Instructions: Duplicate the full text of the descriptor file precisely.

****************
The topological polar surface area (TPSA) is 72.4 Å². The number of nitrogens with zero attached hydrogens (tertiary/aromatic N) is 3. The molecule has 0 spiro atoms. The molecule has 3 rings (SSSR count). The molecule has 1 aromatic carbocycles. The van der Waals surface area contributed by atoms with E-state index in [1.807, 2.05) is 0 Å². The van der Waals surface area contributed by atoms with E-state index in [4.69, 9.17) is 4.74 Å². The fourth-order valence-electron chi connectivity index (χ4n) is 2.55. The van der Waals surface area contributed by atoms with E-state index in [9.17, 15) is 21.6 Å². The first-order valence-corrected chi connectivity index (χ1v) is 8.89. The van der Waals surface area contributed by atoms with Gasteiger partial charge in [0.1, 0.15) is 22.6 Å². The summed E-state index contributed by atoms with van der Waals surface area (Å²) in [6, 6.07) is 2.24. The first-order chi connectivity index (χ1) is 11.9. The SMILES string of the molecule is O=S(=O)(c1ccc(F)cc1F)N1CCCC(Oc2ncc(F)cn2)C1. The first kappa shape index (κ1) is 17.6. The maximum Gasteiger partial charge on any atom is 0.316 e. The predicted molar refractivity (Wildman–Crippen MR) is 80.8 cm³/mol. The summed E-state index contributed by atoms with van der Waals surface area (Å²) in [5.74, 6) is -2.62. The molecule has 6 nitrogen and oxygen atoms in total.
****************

The topological polar surface area (TPSA) is 72.4 Å². The number of nitrogens with zero attached hydrogens (tertiary/aromatic N) is 3. The molecule has 0 spiro atoms. The molecule has 3 rings (SSSR count). The molecule has 1 aromatic carbocycles. The van der Waals surface area contributed by atoms with E-state index in [1.807, 2.05) is 0 Å². The van der Waals surface area contributed by atoms with E-state index in [4.69, 9.17) is 4.74 Å². The fourth-order valence-electron chi connectivity index (χ4n) is 2.55. The van der Waals surface area contributed by atoms with E-state index in [9.17, 15) is 21.6 Å². The first-order valence-corrected chi connectivity index (χ1v) is 8.89. The van der Waals surface area contributed by atoms with Gasteiger partial charge in [0.1, 0.15) is 22.6 Å². The summed E-state index contributed by atoms with van der Waals surface area (Å²) in [6, 6.07) is 2.24. The first-order chi connectivity index (χ1) is 11.9. The SMILES string of the molecule is O=S(=O)(c1ccc(F)cc1F)N1CCCC(Oc2ncc(F)cn2)C1. The first kappa shape index (κ1) is 17.6. The maximum Gasteiger partial charge on any atom is 0.316 e. The predicted molar refractivity (Wildman–Crippen MR) is 80.8 cm³/mol. The summed E-state index contributed by atoms with van der Waals surface area (Å²) in [5.74, 6) is -2.62. The molecule has 6 nitrogen and oxygen atoms in total.